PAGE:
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by Steve Habrat

In the wake of director Roland Emmerich’s reviled 1998 Godzilla remake, the giant monster movie kept a very low profile for many years. The holiday season of 2005 saw the release of director Peter Jackson’s divisive King Kong remake—a three-hour epic that either thrilled fans of classic monster movies or sent them into a deep slumber. It would be another three years before anyone even remotely thought about another giant monster movie. That all changed in early 2008 with Cloverfield, a ferociously intense “found footage” thriller that preyed upon our post-9/11 paranoia. Directed by Matt Reeves and produced by J.J. Abrams, Cloverfield re-ignited a bit of interest in creature features—specifically Toho Co.’s “Kaiju” films from the 1950s, ‘60s, and ‘70s—and dared to give the subgenre a bit of its bite back. While certainly not perfect, Reeves and Abrams are able to orchestrate quite a bit of urban destruction on a tiny budget of only $25 million. The special effects are absolutely fantastic, and when briefly glimpsed in the glow of gun and cannon fire, the giant extraterrestrial wrecking havoc in the Big Apple will undoubtedly nab a shiver or two. However, the downfall of Cloverfield are the unlikeable characters we are forced to brave this warzone with, and a painfully slow opening sequence made all the more unbearable through some shaky attempts by the actors to seem natural.

Cloverfield begins with a surprise going-away party for Rob (played by Michael Stahl-David), who is preparing to move to Japan to start a new job. The party—which has been organized by Rob’s brother, Jason (played by Mike Vogel), Jason’s girlfriend, Lily (played by Jessica Lucas), and Rob’s best friend, Hud (played by T.J. Miller), who is tasked with filming testimonials from party guests—gets off to a pleasant start, but things take a turn when Rob’s friend Beth (played by Odette Yustman), who he recently slept with, brings another date to the party. The drama between Rob and Beth is interrupted when a large tremor shakes New York City and plunges the city into a blackout. The party guests dash to the roof, where they witness a large explosion that sends debris raining down upon their heads. The party spills out onto the streets, where the terrified citizens quickly learn that an unidentified creature is terrorizing the city. The military quickly begins trying to evacuate the confused citizens, but Rob refuses to leave without Beth, who is trapped in her apartment building in Time Warner Center. Desperate to reach the one he loves, Rob, Hud, Lily, and Hud’s crush, Marlena (played by Lizzy Caplan), attempt a rescue mission, but their journey grows even more dangerous as they encounter parasitic creatures shed by the massive monster, and they learn of the military’s shocking plot to destroy the creature.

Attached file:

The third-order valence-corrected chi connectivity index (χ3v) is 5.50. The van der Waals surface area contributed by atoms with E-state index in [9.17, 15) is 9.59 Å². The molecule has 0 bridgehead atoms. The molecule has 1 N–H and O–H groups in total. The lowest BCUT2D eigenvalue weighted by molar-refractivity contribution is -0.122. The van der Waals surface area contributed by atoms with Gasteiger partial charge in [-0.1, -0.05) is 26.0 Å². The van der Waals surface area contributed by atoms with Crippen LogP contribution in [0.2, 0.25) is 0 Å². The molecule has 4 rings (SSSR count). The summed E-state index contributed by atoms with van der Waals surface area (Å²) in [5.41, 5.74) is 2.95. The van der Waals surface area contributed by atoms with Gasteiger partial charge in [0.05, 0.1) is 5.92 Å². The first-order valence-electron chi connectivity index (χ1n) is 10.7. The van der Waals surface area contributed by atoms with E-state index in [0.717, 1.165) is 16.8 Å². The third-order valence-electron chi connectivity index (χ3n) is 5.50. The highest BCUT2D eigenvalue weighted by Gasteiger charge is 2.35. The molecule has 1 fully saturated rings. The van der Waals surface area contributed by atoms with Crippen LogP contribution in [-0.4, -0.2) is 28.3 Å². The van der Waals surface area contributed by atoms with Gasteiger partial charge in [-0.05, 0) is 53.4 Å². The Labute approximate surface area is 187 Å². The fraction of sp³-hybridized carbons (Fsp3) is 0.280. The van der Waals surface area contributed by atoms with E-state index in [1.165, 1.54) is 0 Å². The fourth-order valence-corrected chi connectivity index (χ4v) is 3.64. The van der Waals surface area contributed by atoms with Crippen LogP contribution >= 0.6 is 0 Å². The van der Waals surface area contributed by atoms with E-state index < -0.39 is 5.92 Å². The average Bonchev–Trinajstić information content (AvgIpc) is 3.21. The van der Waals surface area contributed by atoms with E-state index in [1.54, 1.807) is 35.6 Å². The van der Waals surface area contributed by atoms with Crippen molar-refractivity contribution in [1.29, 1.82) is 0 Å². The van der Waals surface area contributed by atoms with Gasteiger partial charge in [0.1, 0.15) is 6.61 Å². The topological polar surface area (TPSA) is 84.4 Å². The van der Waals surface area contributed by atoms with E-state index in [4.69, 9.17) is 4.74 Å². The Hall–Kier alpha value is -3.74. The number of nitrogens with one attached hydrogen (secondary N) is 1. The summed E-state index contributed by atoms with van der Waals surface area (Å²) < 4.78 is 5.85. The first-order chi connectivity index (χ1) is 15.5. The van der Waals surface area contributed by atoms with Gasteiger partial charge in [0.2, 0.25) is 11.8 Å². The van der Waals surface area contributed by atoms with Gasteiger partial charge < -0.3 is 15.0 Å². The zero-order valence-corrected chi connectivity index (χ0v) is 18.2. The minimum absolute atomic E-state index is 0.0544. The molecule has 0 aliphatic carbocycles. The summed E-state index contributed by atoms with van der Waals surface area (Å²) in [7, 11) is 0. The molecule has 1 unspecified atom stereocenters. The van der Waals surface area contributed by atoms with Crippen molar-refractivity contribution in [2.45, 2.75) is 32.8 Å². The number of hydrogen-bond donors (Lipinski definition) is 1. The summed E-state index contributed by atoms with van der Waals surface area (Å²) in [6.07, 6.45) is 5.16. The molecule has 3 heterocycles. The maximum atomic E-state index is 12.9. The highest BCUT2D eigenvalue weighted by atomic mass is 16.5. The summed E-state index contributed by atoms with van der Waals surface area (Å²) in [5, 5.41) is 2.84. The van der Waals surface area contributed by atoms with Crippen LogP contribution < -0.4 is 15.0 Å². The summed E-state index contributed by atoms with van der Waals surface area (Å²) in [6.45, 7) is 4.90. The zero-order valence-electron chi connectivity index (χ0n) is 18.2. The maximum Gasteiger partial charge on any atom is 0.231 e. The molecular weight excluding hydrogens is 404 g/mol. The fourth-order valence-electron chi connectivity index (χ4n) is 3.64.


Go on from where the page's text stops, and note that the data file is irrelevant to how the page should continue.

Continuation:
Despite a brief runtime of only eighty-five minutes, Cloverfield gets off to a relatively slow start. Reeves, Abrams, and screenwriter Drew Goddard force the audience to spend the first twenty minutes of the film with a handful of characters that we never truly grow to like. They are one-dimensional and, frankly, kind of annoying as they bob around their hip soirée and force themselves to act natural. Lucky for us, just when we’ve about had our fill of their high school squabbling, the filmmakers shake the earth, blow up some buildings, and kick the action into high gear. It begins with shaky shots of New York citizens congregating in the street as buildings collapse in the distance and the Statue of Liberty’s head goes crashing down the street. From there, Reeves and Abrams lay waste to familiar sights all around the Big Apple, each one more terrifying than the next. Woven between the scenes of destruction are evocative little moments that call to mind the horrors of September 11th, 2001—a catastrophic event that was still fresh in the mind of many audience members and documented in a similar manner. We get scenes of characters diving into small little shops as rolling clouds of dust creep by the storefront windows, dusty and dazed citizens emerge from twisted piles of wreckage, and people dash away from collapsing skyscrapers, all of which are captured on a tiny little handheld camera.